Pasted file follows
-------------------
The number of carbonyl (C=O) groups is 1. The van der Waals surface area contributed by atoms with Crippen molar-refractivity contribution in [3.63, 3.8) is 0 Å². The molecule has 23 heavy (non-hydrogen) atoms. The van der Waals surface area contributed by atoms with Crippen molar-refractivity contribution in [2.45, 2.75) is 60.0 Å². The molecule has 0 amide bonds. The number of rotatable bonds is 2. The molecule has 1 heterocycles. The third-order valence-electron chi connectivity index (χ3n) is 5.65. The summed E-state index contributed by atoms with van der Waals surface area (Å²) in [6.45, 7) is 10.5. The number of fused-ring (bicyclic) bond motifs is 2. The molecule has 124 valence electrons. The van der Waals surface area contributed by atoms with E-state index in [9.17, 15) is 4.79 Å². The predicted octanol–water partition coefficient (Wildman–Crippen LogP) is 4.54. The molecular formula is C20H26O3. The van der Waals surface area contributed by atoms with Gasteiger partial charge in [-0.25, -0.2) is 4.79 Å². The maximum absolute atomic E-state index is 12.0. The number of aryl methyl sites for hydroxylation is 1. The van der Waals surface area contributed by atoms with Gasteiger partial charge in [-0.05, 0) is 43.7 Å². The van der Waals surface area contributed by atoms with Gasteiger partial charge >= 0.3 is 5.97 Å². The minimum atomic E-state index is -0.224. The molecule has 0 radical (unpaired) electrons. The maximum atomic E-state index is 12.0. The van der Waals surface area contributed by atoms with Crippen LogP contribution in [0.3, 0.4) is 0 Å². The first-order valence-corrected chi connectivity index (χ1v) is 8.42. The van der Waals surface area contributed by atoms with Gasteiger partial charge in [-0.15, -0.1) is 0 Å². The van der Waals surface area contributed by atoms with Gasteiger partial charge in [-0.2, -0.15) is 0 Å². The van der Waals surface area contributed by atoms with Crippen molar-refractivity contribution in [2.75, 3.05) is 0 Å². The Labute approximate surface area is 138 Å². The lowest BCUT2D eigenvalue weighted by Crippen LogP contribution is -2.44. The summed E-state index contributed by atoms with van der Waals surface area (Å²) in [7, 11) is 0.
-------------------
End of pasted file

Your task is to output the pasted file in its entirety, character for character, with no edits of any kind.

The number of carbonyl (C=O) groups is 1. The van der Waals surface area contributed by atoms with Crippen molar-refractivity contribution in [3.63, 3.8) is 0 Å². The molecule has 23 heavy (non-hydrogen) atoms. The van der Waals surface area contributed by atoms with Crippen molar-refractivity contribution in [2.45, 2.75) is 60.0 Å². The molecule has 0 amide bonds. The number of rotatable bonds is 2. The molecule has 1 heterocycles. The third-order valence-electron chi connectivity index (χ3n) is 5.65. The summed E-state index contributed by atoms with van der Waals surface area (Å²) in [6.45, 7) is 10.5. The number of fused-ring (bicyclic) bond motifs is 2. The molecule has 124 valence electrons. The van der Waals surface area contributed by atoms with E-state index in [9.17, 15) is 4.79 Å². The predicted octanol–water partition coefficient (Wildman–Crippen LogP) is 4.54. The molecular formula is C20H26O3. The van der Waals surface area contributed by atoms with Gasteiger partial charge in [-0.25, -0.2) is 4.79 Å². The maximum absolute atomic E-state index is 12.0. The number of aryl methyl sites for hydroxylation is 1. The van der Waals surface area contributed by atoms with Gasteiger partial charge in [-0.05, 0) is 43.7 Å². The van der Waals surface area contributed by atoms with Gasteiger partial charge >= 0.3 is 5.97 Å². The minimum atomic E-state index is -0.224. The molecule has 0 radical (unpaired) electrons. The maximum atomic E-state index is 12.0. The van der Waals surface area contributed by atoms with Crippen LogP contribution in [0.3, 0.4) is 0 Å². The first-order valence-corrected chi connectivity index (χ1v) is 8.42. The van der Waals surface area contributed by atoms with Gasteiger partial charge in [-0.15, -0.1) is 0 Å². The van der Waals surface area contributed by atoms with Gasteiger partial charge in [-0.2, -0.15) is 0 Å². The van der Waals surface area contributed by atoms with Crippen molar-refractivity contribution in [2.75, 3.05) is 0 Å². The Labute approximate surface area is 138 Å². The lowest BCUT2D eigenvalue weighted by Crippen LogP contribution is -2.44. The summed E-state index contributed by atoms with van der Waals surface area (Å²) in [7, 11) is 0.